Arizona Water Blueprint

Spreading the word on the Arizona Water Blueprint

Spreading the word on the Arizona Water Blueprint
Published
August 13, 2020

To appreciate how useful the “Arizona Water Blueprint” may be someday to Arizonans interested in their water supplies (in short, all of them), let’s consider the demise of the slide rule.

Though invented in the 17th century, usage of the slide rule really took off with the advent of the Industrial Revolution. It served for nearly 100 years as the principle calculating devise for engineers, scientists and navigators.

For 19th to mid-20th century math nerds, it was a special tool. In the right hands, it could quickly perform complex functions like sine and logarithms in addition to standard multiplication and division. But it had a big drawback: only math nerds could figure out how to use it.

Then, along came the pocket calculator.

Calculators produced by the early 1970s could arrive at calculations far faster than the most experienced engineers working a slide rule. Their popularity grew when newer types also provided the possibility to reduce and solve nearly any equations, integrals or differential equations – functions largely beyond the capacity of a slide rule.

Plus, they could fit in your shirt pocket. In many respects, they democratized math.

So it may be soon with the Arizona Water Blueprint, which illustrates and simplifies the complexities of Arizona’s water supplies in ways that few tools previously available could.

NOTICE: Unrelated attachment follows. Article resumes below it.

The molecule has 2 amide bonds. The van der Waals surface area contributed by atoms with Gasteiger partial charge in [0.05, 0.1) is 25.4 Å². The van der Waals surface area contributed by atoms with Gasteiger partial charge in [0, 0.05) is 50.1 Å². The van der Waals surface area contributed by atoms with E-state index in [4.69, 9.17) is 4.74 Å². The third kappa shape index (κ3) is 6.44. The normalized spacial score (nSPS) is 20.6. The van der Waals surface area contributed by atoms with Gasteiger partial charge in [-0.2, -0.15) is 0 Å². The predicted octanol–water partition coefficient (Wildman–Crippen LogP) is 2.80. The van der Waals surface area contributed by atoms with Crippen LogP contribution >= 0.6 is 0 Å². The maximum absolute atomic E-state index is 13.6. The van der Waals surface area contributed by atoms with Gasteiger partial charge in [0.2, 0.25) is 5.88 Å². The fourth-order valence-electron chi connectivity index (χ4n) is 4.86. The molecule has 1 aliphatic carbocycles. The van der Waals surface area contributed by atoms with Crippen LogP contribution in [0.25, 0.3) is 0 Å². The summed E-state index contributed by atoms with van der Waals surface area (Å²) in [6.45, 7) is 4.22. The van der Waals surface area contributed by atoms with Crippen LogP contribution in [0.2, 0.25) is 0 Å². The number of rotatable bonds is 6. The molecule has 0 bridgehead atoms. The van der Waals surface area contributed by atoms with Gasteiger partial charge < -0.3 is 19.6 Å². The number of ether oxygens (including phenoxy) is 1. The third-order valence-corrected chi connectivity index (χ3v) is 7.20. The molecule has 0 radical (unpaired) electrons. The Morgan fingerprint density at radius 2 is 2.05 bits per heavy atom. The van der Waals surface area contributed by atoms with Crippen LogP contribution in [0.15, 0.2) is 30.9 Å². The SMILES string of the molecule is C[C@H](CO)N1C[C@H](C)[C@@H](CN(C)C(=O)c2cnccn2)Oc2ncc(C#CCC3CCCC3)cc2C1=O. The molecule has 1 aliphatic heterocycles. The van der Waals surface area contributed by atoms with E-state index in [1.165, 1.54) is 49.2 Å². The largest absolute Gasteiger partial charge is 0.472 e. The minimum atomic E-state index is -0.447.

“Democratizing” water knowledge certainly is the goal of its designers, who conducted a seminar this week on its many uses for Arizona Department of Water Resources staff.

“We want to make sure that anybody who wants to use the Blueprint can get an idea of water resources in a given area with it,” said Susan Craig, water-policy analyst for Arizona State University’s Kyl Center for Water Policy at the Morrison Institute.

“One of the things we’re working on is to make it useful to someone who just picks it up and wants to know something about water.”

As Kyl Center Director Sarah Porter observed, everyone in Arizona has an abiding interest in understanding the nature, availability and condition of their water supplies. It’s not just for “water geeks.”

Statewide polling conducted by the Morrison Institute in 2019 “found a great interest among the public to know more about the state’s water resources,” said Porter.

“We (at the Kyl Center) see a need to get information out to people. That includes getting information out to public policy people. With the Blueprint, we can explain water issues to policy makers in ways that we couldn’t before.”

The Blueprint will be updated regularly, which its designers consider to be a key to the tool’s value. They also are expanding the Blueprint’s subject matter. The launch of a section on the resilience of municipal water supplies is expected soon.

“We’re hoping this (“municipal resilience”) information will be a good community tool for city councils in explaining how resilient their city’s water resources are,” said Sierra Apillanes, an ASU graduate assistant working on the project.

Municipal “scorecards” are scheduled to be released and incorporated into the Blueprint this fall.

“We work with each (municipal) water provider and publicly available data to score five categories of water resilience,” said Porter.

They include “capacity to meet current demand into the future; capacity to meet projected demand at build-out; system management; contingency planning and water consciousness.”